Living Generously

Do you live your life generously? When was the last time you were a blessing  to someone? I remember the day when a client and friend, Tom Van Weelden, President of Allied Waste, told me “it’s not the money you make. It’s what you do with it.”

Are you waiting to be generous until you have more money? Before we had any money,  we chose to be generous to the best of our  ability. When there was no money  the  to give   we started somewhere. We were generous with our time, an encouraging smile, a hug, being with someone in their time of need. It seemed that using what was in our hands at the time became seeds planted for a future harvest for someone else. 

As the team at Desert Star Construction, we started small as well. We didn’t start with half-million-dollar projects. Twenty years ago, we were helping with small projects, planting trees in church parking lots, completing the tenant improvements  for the interior of a local cafe, and donating money for a baseball field in West Phoenix. Years later, we’ve had the privilege of donating money to countless nonprofits and companies, such as the Phoenix Dream Center.

You don’t have to wait to be generous until you’ve reached a certain financial goal. All of us can be generous with the time and talent God has given us.

We weren’t just intentional about how much we were investing. We were intentional about the people we were investing in. Still, to this day, our donations are part of what helps people eat out of the kitchen, victims of human trafficking sleep in rooms, and kids playing on the ball field. There are teachings, weddings, receptions, and funerals still happening in the cafe we helped construct. It’s ongoing. It’s an eternal return on investment.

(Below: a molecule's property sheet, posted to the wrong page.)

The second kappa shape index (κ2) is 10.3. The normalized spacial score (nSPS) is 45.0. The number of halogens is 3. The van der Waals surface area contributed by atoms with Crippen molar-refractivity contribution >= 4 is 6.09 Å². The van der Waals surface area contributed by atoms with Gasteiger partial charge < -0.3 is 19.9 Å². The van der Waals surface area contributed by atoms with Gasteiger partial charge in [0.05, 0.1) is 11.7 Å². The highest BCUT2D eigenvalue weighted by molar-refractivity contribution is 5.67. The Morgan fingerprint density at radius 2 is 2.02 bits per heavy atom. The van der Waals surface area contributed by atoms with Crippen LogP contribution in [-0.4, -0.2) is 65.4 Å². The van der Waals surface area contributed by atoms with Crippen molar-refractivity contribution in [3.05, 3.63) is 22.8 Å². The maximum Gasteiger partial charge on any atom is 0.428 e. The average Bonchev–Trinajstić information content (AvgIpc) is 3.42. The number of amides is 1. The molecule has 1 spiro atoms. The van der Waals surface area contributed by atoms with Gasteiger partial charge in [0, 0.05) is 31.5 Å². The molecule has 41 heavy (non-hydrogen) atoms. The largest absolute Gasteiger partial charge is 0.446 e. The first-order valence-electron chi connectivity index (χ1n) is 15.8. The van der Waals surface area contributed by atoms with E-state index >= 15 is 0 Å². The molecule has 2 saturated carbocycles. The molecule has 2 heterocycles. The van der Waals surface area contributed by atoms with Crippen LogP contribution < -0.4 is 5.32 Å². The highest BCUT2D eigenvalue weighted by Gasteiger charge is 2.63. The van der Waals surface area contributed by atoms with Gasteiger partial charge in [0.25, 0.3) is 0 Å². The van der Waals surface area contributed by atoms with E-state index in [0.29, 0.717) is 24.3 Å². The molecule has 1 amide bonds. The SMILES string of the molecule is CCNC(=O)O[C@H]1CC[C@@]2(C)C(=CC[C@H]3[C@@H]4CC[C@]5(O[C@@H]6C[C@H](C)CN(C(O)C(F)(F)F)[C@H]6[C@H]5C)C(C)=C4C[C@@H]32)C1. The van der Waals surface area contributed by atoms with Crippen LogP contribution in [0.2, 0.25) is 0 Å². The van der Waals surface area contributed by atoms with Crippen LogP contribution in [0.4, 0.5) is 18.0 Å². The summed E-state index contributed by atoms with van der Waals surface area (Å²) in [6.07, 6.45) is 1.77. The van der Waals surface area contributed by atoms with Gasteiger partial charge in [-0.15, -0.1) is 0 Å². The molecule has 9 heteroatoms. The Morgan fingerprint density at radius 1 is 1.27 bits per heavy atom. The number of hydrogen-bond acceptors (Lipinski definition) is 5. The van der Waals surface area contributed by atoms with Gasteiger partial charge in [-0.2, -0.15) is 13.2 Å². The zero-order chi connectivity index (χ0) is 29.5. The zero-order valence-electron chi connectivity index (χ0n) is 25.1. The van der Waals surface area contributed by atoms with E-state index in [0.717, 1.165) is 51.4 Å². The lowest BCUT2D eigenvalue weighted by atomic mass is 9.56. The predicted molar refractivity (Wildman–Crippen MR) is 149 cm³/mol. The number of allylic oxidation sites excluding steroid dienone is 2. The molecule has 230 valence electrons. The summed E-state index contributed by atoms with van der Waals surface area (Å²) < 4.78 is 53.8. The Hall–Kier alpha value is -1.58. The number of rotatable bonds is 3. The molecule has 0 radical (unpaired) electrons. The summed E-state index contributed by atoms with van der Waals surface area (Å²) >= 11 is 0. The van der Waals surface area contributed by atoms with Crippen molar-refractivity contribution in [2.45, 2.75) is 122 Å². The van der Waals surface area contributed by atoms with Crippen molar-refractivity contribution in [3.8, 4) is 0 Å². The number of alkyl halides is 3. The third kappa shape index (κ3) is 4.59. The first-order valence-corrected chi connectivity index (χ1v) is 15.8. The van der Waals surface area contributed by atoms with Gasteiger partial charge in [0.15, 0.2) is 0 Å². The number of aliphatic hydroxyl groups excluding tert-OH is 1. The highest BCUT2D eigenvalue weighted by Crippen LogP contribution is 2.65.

When was the last time you reflected on the investments you’ve made? In what ways can you intentionally be more generous with your time and talent moving forward?

  1. Invest in yourself first. When you prioritize keeping your heart and motives pure, you can bless others from a genuine place.
  2. Invest in other leaders. Empower and teach the next generation of leaders about the legacy they can build far beyond their lifetime.
  3. Invest in nonprofits. Help the homeless or take on a project that will change someone’s life.

Put others first. Change your perspective from “How much can I get?” to “How much can I give?” In the back of my mind, during all the chaos, I thought about the client and how I could best serve them. I knew how much they cared about the home and their investment in its creation, so it was vital to put them ahead of myself and my needs. We kept our client from getting involved and eventually repaired everything. Although that project did not go according to plan, we stayed dedicated, and the client has been friends and loyal supporters to us for 20-plus years after that.

Remember, it’s not about recognition; it’s about impact.

Rather than focusing on what you can get out of your relationships, focus on what you can give . Additionally, don’t forget to take someone on the journey with you. Take a look around you. Whether it’s a family member, friend, or coworker, invite them on the journey of generosity and take on a new project together.

One year we took our team to Walmart and filled up carts and carts  with an abundance of clothes and toys. We made it fun, and then we had a wrapping party. We took the gifts to the Phoenix Dream Center and saw children’s faces light up with smiles. The looks on their faces were priceless. Our team will  never forget it. 

Next time you have the opportunity to encourage or bless someone, take it. You will never know the depths of the eternal impact it will have.

Seeking to live in His reflection,


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